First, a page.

Except these fees shall not be deemed to apply or be applicable to parking lots or parking stations operated by a church solely and exclusively for church parking.
All inspection fees shall be paid within thirty days of billing date after which time they shall become delinquent, which shall because for revocation of the parking station permit.
So I did a Sunshine Request asking for a copy of the most recent permit. The response? “We don’t do that anymore.” Really? Can a city department just decide not to follow city ordinances?
All the ordinances listed in the various subsections of 8.70 were enacted prior to them being online, 1963-1979. So I went to the 3rd floor of the central library and looked up each and every ordinance. Fascinating documents up there! Anyway, in 1968 the original 1963 section was repealed & replaced. After changes were minor, dealing with the amount of the permit fee. The first such change came months after being enacted.
In another sunshine request I asked who made the decision to ignore this law, and when. The city didn’t have an answer. I suspect it was in the 1980s, which would explain how the owner of the parking lot at 1101 Locust got away with using public right-of-way (PROW) for years.
The URL for this section includes the word PAST after the chapter number (https://www.municode.com/library/mo/st._louis/codes/code_of_ordinances?nodeId=TIT8BUTALIRE_CH8.70PAST), but it’s still listed. I wasn’t able to locate an ordinance repealing it. It looks like a valid regulation that has simply been ignored by the building division for years, possibly longer than anyone currently working there. Did a past administration direct the building division to ignore this ordinance to make St. Louis more friendly to parking lot businesses?
I just don’t know. What I do know is that my inquires finally got long-needed action next door. Again, on August 30th, I published the awful generic letters the city sent the out of town owners for the last couple of years.
Again, on August 30th I published the awful generic letters the city sent the out of town owners for the last couple of years. Right after that I had phone conversations & emails with a defensive building department. I began digging and submitting sunshine requests.
Meanwhile, I continued emailing with the building department because no permit was listed online. Permit isn’t required for maintenance, they say. I email David Newburger, commissioner on the disabled, to make sure he’s reviewed the plan, disabled spaces, signs, etc. He has nothing to review.
I complained again and the short spaces were removed…again. The last few years trying to get this parking lot maintained has been eye opening. I naively thought reporting it to the Citizen’s Service Bureau a few years ago would get it resolved fairly quickly — boy was I wrong! I thought the main obstacle was the owner and/or operator. Turned out it was the Building Division,, who seem to defend the operators and fight tax paying property owners.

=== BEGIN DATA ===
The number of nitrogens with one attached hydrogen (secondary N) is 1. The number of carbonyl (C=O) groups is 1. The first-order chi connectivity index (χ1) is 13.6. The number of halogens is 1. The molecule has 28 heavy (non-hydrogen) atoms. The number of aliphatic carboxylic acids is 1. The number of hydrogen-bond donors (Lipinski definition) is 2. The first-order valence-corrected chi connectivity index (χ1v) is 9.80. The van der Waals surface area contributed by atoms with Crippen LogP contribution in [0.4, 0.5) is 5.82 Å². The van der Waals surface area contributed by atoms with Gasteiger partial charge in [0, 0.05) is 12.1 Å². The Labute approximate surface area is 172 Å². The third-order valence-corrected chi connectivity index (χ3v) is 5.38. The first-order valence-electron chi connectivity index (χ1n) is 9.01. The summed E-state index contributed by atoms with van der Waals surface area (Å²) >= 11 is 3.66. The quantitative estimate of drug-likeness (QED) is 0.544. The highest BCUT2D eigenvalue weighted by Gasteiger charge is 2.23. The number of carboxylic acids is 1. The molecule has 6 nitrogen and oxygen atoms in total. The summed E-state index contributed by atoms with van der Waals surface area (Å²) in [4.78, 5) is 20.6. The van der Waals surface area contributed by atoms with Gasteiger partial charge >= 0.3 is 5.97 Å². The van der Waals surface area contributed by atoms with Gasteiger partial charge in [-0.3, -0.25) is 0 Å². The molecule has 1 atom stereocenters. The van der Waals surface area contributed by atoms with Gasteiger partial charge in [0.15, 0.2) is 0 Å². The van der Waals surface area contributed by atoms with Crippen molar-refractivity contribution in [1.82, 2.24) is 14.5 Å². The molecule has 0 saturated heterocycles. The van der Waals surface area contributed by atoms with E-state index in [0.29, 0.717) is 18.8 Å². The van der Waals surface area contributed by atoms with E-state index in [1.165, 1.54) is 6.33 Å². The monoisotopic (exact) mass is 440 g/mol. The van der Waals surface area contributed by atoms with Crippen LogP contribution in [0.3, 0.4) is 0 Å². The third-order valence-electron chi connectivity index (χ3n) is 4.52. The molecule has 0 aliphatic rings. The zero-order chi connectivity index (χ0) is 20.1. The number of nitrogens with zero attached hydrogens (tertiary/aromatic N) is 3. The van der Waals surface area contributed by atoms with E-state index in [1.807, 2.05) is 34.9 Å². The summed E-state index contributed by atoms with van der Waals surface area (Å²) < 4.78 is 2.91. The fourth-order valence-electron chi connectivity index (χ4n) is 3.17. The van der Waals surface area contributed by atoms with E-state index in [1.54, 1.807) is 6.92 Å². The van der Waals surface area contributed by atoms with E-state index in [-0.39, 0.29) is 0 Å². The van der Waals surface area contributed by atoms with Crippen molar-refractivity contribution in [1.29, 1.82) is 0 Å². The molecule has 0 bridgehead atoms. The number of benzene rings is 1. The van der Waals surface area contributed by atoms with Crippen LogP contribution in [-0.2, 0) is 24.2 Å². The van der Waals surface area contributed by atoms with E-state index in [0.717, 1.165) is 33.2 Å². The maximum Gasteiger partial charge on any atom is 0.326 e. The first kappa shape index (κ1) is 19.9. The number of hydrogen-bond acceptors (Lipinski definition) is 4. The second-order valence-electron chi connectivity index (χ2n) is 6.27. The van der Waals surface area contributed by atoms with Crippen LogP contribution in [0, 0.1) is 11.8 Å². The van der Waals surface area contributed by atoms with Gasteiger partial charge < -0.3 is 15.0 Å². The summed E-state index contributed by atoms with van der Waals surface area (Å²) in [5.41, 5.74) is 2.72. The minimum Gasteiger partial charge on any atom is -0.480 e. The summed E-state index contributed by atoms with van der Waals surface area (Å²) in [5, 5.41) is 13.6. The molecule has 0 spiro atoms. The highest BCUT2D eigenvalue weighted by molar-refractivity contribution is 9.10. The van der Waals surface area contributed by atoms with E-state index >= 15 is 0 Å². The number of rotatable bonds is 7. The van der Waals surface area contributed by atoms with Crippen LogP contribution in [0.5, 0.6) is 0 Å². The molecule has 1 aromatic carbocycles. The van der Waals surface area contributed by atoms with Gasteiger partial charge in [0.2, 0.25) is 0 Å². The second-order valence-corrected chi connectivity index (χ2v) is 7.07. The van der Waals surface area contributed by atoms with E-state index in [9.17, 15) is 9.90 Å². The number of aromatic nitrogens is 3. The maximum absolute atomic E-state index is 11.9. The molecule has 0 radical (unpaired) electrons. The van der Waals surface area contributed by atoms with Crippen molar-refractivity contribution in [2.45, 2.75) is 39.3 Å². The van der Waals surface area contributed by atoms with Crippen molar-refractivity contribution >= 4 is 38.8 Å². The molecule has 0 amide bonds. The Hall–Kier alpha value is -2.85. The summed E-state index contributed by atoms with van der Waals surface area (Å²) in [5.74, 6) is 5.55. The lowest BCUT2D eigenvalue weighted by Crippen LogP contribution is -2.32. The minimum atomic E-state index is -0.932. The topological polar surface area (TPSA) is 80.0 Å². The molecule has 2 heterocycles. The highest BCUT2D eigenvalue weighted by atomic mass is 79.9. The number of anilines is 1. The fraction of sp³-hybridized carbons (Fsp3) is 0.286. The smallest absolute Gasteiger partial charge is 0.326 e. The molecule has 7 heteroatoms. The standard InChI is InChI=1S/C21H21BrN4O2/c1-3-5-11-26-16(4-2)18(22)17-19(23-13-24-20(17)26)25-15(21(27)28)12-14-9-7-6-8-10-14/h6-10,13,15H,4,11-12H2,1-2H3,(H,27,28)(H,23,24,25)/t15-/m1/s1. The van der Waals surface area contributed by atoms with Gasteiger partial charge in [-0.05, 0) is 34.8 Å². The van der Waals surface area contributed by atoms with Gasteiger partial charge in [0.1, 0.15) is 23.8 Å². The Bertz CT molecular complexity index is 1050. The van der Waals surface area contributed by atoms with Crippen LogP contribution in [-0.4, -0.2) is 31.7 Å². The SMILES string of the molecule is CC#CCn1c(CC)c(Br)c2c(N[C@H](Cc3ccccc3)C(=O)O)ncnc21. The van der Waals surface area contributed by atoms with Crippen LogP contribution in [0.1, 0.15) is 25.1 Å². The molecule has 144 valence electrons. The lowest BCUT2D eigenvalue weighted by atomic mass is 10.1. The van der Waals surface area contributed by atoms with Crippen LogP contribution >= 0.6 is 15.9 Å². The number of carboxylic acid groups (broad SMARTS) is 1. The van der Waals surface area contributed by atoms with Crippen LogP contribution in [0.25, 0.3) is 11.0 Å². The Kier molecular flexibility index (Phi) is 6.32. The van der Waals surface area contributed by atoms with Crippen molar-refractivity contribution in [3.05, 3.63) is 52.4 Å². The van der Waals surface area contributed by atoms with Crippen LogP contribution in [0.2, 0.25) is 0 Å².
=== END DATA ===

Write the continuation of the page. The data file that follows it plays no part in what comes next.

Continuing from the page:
The city has many departments/divisions. I assume some are worse, most better. The next mayor needs to clean it up, fixing the existing culture. Unless repealed, the permit process for parking lots needs to be upheld.
The surface parking lot at Kingshighway & Pine has been vacant since 1973, when the 7-story Buckingham Hotel was razed for surface parking for the St. Regis co-op, located across the alley.
One Hundred’s design has a 355-vehicle parking garage, including one level underground. In addition to parking, the building’s five-story base will have 882 square feet of shop space and 6,756 square feet of “amenity space.”
Eli Ungar, founder of Mac Properties, said about 40 percent of the apartments will have one bedroom. About 40 percent will have two bedrooms and the remainder will be divided equally between studio and three-bedroom units. Rents near $3 per square foot per month, high for St. Louis, are possible in a neighborhood as “exquisite” as the Central West End, he said. (Post-Dispatch)
The proposed building will have 305 apartments. It has caused a debate, so I want you to weigh in, here’s today’s poll:
December 16, 2016Board of Aldermen, FeaturedComments Off on St. Louis Board of Aldermen: New Board Bills 12/16/2016 (207-228)
The following twenty-two (22)Board Bills will be introduced at today’s meeting of the St. Louis Board of Aldermen — their last meeting before winter break, Review today’s agenda here.
B.B.#207 – Roddy – An ordinance recommended by the Board of Public Service to vacate travel in Rutger from Grand westwardly to a point in the City.
B.B.#208 – Roddy – An ordinance recommended by the Board of Public Service to vacate travel in 1. The 15 foot wide alley in City Block 2181-N as bounded by LaSalle, Motard, Hickory and Spring 2. The remaining 30 foot section of Motard from Hickory to the northline of the alley in City Block 2181-N; 3. Hickory from Spring eastwardly to a point in the City.
B.B.#209 – Roddy – An ordinance recommended by the Board of Public Service to vacate travel in the 15 foot wide alley in City Block 2181-S as bounded by Hickory, Grand, Rutger and Spring.
B.B.#210 – Coatar – An ordinance recommended by the Board of Public Service to conditionally vacate travel in 15 foot wide east/west alley in City Block 441 as bounded by Papin, Tucker, Chouteau and 13th St. in the City.